ylene group -CH2CH2—, the isobutylene group
Two liquid layers were formed. The lower layer
was a heavy viscous liquid consisting primarily 10 —CH(CH3)CH2CH2—, and the like, these two
being derived from ethane and isobutane respec
of catalyst, while the upper layer consisted pri
tively. Those groups derived from hydrocarbons
marily of unreacted hydrocarbon and ketone
having less than about 4 carbon atoms are pre
product and also contained much of the acetic
acid produced in the reaction. The hydrocarbon
Modi?cations of this invention which would oc_
layer was removed by decantation and the ketone 16
cur to one skilled in the art are to be included in
was readily recovered therefrom by distillation.
the scope of the invention as defined by the fol
The remaining catalyst layer was treated under
lowing claims.
the same conditions as before with a mixture of
We claim:
3 mols of diisobutylene and 1 mol of acetic an
hydride. The yield of ketone in this second op 20 ketones which comprises reacting an ole?n with
eratlon was about 75%, showing that very little
an acid anhydride of a saturated aliphatic car
of the catalyst activity had been lost.
Similarly, high conversions may be obtained
under other reaction conditions such as other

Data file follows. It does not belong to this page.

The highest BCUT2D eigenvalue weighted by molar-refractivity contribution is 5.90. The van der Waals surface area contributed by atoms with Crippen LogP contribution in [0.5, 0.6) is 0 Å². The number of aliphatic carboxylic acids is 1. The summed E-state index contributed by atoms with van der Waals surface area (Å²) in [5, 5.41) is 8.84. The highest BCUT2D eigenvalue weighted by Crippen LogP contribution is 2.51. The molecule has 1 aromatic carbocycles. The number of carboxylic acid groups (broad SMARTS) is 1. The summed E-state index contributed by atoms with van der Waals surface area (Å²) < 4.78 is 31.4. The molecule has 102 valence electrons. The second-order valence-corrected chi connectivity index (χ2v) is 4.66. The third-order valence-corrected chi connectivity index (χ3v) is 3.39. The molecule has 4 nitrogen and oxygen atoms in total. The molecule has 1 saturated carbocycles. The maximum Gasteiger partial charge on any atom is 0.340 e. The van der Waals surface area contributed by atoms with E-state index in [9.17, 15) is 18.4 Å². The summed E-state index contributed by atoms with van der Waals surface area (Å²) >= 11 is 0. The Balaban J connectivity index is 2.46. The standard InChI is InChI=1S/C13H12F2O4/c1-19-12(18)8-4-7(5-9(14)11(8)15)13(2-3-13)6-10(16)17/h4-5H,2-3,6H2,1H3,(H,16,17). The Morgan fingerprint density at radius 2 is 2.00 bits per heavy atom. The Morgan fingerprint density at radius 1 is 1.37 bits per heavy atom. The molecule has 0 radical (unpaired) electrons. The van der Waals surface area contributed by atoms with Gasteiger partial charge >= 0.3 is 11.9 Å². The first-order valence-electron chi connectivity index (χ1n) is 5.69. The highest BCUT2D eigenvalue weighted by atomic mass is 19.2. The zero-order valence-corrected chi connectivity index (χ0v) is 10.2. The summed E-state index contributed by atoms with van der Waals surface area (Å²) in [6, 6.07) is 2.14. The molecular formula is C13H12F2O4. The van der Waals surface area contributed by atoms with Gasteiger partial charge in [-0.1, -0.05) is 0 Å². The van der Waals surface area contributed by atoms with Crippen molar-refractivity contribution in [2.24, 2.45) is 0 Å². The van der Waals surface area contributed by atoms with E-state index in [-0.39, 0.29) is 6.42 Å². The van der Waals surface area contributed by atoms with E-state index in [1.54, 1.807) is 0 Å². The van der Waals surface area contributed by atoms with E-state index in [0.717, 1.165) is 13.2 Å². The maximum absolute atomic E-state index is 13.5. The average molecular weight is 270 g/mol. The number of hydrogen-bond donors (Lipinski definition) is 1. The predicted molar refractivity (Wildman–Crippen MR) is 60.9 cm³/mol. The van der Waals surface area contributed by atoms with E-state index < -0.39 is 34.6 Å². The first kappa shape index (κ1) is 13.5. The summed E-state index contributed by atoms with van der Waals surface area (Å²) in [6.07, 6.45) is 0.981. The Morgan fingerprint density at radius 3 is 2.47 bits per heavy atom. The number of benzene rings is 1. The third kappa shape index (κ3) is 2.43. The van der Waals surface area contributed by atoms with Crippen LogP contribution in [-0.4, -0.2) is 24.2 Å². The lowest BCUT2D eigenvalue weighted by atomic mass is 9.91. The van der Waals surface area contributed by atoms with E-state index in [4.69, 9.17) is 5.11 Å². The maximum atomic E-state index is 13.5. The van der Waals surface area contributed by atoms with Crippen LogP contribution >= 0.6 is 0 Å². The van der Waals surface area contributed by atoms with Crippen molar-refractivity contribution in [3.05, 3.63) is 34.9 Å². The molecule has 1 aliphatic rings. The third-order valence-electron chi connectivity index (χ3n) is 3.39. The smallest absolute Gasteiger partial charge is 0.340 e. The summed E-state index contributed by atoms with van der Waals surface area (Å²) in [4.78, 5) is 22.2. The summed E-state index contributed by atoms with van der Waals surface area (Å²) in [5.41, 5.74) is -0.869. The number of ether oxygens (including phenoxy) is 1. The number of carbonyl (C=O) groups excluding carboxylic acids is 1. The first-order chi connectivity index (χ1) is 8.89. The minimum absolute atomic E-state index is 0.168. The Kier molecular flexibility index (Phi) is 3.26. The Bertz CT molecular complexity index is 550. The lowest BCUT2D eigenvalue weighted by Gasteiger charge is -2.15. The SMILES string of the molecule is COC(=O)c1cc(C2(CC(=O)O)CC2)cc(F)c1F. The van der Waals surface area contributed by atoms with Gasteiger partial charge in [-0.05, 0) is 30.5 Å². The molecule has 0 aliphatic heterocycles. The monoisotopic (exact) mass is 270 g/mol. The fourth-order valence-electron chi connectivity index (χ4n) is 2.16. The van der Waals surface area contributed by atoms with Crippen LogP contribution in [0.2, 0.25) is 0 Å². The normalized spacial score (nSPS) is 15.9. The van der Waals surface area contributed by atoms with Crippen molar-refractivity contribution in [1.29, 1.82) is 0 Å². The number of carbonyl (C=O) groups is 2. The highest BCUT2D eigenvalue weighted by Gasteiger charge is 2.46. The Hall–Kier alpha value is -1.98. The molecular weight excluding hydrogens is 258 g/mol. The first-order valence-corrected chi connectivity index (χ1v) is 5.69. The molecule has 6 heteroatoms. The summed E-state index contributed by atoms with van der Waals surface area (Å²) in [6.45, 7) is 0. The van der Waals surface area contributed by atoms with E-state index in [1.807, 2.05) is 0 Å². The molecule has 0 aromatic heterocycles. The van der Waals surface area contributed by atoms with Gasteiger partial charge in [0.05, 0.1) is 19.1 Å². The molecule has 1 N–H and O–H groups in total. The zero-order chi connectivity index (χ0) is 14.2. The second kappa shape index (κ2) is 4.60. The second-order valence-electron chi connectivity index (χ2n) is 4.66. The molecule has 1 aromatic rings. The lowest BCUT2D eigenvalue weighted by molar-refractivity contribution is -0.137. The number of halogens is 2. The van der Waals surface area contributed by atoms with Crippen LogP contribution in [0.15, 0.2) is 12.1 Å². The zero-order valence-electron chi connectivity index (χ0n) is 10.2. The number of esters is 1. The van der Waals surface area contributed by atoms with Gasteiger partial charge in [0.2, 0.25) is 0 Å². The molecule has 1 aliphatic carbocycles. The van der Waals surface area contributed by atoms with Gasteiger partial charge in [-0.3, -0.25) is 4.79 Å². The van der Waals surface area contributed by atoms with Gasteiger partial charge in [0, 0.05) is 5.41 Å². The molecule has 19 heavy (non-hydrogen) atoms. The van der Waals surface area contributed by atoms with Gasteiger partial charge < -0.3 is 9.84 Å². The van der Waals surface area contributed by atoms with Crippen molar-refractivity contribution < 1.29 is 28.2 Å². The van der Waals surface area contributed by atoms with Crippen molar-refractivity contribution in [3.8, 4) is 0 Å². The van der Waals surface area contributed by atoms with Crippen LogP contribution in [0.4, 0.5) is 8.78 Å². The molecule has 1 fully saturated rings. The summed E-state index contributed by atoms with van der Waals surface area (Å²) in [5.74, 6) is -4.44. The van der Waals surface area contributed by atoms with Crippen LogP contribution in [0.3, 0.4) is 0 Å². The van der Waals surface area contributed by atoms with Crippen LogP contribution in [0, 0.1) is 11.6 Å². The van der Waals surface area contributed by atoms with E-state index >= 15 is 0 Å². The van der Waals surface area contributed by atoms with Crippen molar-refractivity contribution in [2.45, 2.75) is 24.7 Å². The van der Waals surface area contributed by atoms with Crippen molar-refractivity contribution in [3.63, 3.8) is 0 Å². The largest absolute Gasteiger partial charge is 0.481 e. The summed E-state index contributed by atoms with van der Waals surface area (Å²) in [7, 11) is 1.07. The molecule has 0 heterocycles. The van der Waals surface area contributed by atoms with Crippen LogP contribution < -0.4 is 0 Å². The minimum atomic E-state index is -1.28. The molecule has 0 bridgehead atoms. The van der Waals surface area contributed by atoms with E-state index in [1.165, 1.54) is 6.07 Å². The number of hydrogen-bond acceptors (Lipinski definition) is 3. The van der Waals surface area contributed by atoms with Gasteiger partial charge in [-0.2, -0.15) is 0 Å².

boxylic acid of not more than four carbon atoms
in the presence of a catalyst comprising acetyl
sulfoacetic acid.
proportions of acetic anhydride to catalyst, and 25
2. A process according to claim 1 in which the
of olefins to acetic anhydride, and at other tem
is a branched chain monoole?n‘ and the
peratures and reaction times. For example the
acid hydride is acetic anhydride._
ratio of acetic anhydride to catalyst may vary be
3. A process for the production of unsaturated
tween about 1 to 1 and about 10 to 1, although
which comprises reacting sulfuric acid
lower and higher ratios may also be used. The 30 with an acid anhydride of a saturated aliphatic
ratio of ole?n to acetic anhydride may Vary be
carboxylic acid of not more than four carbon
tween about 1 to 1 and 100 to 1, preferably being
atoms in the proportions of at least two mols
in the range 2 to 1 to 10 to 1. Temperatures be
of anhydride per mol of sulfuric acid, distilling
tween about 0° C. and 200° C., but preferably be
the organic acid from the product, and contacting
tween about 10° C. and 80° C. may be used, short- 35 the residue with a mixture comprising an ole?n
or reaction times being employed at the higher
and an acid anhydride of a saturated aliphatic
acid of not more than four carbon
Ole?ns other than diisobutylene may be em
atoms, thereby forming an unsaturated ketone.
ployed under the above conditions. Monoole?ns
4. A process for the preparation of unsaturated
are preferred, especially monoole?ns of branched’ 40 ketones which comprises reacting an acyclic